JUL 27, 2017 1:39 PM PDT

New DNA-based Sunscreen Improves Over Time

WRITTEN BY: Carmen Leitch

We know that the ultraviolet (UV) rays of the sun can cause serious damage to our skin. It’s important to use an effective sunscreen to prevent the unwanted effects of sun overexposure like sunburn or worse, skin cancer. Typically, sunscreens are made with minerals that create a physical barrier to the sun, like titanium dioxide, or synthetic chemicals that penetrate into the skin and act to filter out or absorb UV rays, but neither option is perfect, and some of those chemicals have negative effects. Researchers have now created a totally new kind of sunscreen, one that keeps the skin hydrated, and appears to work better the longer it’s on the skin. Their new creation is a film of DNA; learn more about it from the following video. This work was published in Scientific Reports.

 

 

"Ultraviolet (UV) light can actually damage DNA, and that's not good for the skin. We thought, let's flip it. What happens instead if we actually used DNA as a sacrificial layer,” asked Guy German, an Assistant Professor of Biomedical Engineering at Binghamton University. " So instead of damaging DNA within the skin, we damage a layer on top of the skin."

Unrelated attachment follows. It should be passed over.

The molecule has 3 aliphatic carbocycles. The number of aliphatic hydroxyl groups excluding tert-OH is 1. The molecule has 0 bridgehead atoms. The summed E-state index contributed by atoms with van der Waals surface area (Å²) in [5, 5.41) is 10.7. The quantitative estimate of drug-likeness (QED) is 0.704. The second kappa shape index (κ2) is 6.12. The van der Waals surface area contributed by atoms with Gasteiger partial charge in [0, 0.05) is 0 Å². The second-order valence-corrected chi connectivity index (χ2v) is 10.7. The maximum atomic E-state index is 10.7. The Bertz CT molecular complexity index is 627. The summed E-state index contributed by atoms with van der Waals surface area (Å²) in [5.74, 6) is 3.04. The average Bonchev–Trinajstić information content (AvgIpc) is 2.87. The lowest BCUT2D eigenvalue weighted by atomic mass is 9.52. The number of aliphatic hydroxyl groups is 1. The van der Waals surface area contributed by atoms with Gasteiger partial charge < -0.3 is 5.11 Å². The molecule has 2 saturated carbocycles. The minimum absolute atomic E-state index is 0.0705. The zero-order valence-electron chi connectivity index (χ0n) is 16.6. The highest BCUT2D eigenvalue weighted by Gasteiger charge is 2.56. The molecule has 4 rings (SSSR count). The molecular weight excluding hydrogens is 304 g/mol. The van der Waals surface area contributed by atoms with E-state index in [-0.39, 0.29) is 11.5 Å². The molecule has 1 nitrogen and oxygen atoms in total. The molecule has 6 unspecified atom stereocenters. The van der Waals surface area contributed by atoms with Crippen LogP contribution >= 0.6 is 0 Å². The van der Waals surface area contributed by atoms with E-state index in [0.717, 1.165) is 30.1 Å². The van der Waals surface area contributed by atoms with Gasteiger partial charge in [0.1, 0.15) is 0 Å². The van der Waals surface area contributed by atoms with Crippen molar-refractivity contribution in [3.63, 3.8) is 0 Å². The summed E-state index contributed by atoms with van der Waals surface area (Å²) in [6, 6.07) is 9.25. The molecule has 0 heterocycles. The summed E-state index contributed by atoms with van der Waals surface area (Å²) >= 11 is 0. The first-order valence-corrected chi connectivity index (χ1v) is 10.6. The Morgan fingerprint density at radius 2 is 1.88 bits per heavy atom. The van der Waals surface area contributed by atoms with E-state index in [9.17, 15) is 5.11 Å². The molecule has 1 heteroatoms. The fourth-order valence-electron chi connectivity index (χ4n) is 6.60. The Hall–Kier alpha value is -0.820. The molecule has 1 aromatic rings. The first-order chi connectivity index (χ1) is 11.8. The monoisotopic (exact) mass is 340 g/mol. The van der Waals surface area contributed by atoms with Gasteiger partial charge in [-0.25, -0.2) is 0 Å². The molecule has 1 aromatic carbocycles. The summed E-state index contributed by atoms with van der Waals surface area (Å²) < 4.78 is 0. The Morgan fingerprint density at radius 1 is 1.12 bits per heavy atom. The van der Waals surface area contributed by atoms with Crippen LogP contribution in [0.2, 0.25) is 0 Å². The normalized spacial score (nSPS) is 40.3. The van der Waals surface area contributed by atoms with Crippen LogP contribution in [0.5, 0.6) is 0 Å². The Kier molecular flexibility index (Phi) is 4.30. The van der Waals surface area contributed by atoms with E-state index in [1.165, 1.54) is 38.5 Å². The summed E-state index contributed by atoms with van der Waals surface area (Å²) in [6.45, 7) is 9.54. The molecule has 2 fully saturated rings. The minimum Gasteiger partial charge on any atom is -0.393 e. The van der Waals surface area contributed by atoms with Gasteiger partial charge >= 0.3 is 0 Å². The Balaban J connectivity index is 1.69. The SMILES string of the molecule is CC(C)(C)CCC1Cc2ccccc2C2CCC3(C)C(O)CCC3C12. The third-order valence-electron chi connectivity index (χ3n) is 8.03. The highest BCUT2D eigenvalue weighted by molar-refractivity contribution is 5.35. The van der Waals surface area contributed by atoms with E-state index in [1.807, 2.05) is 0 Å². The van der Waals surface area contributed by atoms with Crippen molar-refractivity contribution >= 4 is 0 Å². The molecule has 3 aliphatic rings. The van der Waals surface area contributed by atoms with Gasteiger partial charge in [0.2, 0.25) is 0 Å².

When they began testing their idea, German and his team engineered films of crystalline DNA that were thin and transparent. The investigators blasted the sheets with UV light and found that the more the sheets were irradiated, the better the film was at absorbing UV rays.

"If you translate that, it means to me that if you use this as a topical cream or sunscreen, the longer that you stay out on the beach, the better it gets at being a sunscreen," explained German.

On a sunny day in Montego Bay, Jamaica, an umbrella might not be enough to shield you from the rays of the sun. / Credit: Carmen Leitch

Another great feature of this new sunscreen, which was made using salmon sperm, ethanol, and water, is that is is good for the skin. These DNA sheets are hygroscopic; they attract water. Skin that is coated with a DNA film stays hydrated for a longer period of time since the film slows moisture evaporation from the skin.

The researchers plan to continue working with this material to learn more about its potential applications. German wants to know whether they would be good for covering wounds, especially under extraordinary circumstances - this film would allow the wound and healing to be seen, without ever removing the bandage. The film would provide protection from the sun, and the film would also maintain a humid environment - moisture is known to promote faster healing in wounds.

"Not only do we think this might have applications for sunscreen and moisturizers directly, but if it's optically transparent and prevents tissue damage from the sun and it's good at keeping the skin hydrated, we think this might be potentially exploitable as a wound covering for extreme environments," he concluded.

There is no word yet on when this might be available, however.

Sources: AAAS/Eurekalert! Via Binghamton University, Scientific Reports

 
About the Author
  • Experienced research scientist and technical expert with authorships on 28 peer-reviewed publications, traveler to over 60 countries, published photographer and internationally-exhibited painter, volunteer trained in disaster-response, CPR and DV counseling.
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